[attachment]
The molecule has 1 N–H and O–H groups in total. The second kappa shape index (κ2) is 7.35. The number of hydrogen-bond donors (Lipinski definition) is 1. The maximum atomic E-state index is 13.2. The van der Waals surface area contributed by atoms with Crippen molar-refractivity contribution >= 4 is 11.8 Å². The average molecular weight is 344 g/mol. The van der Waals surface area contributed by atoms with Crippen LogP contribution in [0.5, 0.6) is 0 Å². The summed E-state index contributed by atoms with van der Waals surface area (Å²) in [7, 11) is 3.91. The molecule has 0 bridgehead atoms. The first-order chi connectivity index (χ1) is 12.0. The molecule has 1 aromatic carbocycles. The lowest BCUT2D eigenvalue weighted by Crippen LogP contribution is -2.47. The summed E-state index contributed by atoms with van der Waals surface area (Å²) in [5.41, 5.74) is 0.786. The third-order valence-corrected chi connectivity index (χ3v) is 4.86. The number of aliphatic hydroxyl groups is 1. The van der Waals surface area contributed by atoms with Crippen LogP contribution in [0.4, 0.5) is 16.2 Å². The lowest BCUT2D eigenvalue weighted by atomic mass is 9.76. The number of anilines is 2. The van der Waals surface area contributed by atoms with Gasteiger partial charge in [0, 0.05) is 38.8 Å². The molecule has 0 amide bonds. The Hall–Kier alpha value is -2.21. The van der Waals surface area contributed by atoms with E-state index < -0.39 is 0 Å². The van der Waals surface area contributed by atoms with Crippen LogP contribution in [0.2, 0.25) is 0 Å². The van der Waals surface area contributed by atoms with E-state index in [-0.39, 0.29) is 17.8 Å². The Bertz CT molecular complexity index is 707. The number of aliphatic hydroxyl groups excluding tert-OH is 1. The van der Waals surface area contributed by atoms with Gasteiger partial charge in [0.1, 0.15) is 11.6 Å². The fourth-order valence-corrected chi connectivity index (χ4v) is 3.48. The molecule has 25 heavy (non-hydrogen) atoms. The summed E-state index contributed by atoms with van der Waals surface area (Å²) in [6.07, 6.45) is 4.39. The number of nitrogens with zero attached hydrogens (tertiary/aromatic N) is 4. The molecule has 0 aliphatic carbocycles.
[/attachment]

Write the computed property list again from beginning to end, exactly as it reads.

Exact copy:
The molecule has 1 N–H and O–H groups in total. The second kappa shape index (κ2) is 7.35. The number of hydrogen-bond donors (Lipinski definition) is 1. The maximum atomic E-state index is 13.2. The van der Waals surface area contributed by atoms with Crippen molar-refractivity contribution >= 4 is 11.8 Å². The average molecular weight is 344 g/mol. The van der Waals surface area contributed by atoms with Crippen LogP contribution in [0.5, 0.6) is 0 Å². The summed E-state index contributed by atoms with van der Waals surface area (Å²) in [7, 11) is 3.91. The molecule has 0 bridgehead atoms. The first-order chi connectivity index (χ1) is 12.0. The molecule has 1 aromatic carbocycles. The lowest BCUT2D eigenvalue weighted by Crippen LogP contribution is -2.47. The summed E-state index contributed by atoms with van der Waals surface area (Å²) in [5.41, 5.74) is 0.786. The third-order valence-corrected chi connectivity index (χ3v) is 4.86. The number of aliphatic hydroxyl groups is 1. The van der Waals surface area contributed by atoms with Crippen LogP contribution in [0.4, 0.5) is 16.2 Å². The lowest BCUT2D eigenvalue weighted by atomic mass is 9.76. The number of anilines is 2. The van der Waals surface area contributed by atoms with Gasteiger partial charge in [0, 0.05) is 38.8 Å². The molecule has 0 amide bonds. The Hall–Kier alpha value is -2.21. The van der Waals surface area contributed by atoms with E-state index < -0.39 is 0 Å². The van der Waals surface area contributed by atoms with Crippen LogP contribution in [0.2, 0.25) is 0 Å². The van der Waals surface area contributed by atoms with E-state index in [-0.39, 0.29) is 17.8 Å². The Bertz CT molecular complexity index is 707. The number of aliphatic hydroxyl groups excluding tert-OH is 1. The van der Waals surface area contributed by atoms with Gasteiger partial charge in [0.1, 0.15) is 11.6 Å². The fourth-order valence-corrected chi connectivity index (χ4v) is 3.48. The molecule has 25 heavy (non-hydrogen) atoms. The summed E-state index contributed by atoms with van der Waals surface area (Å²) in [6.07, 6.45) is 4.39. The number of nitrogens with zero attached hydrogens (tertiary/aromatic N) is 4. The molecule has 0 aliphatic carbocycles.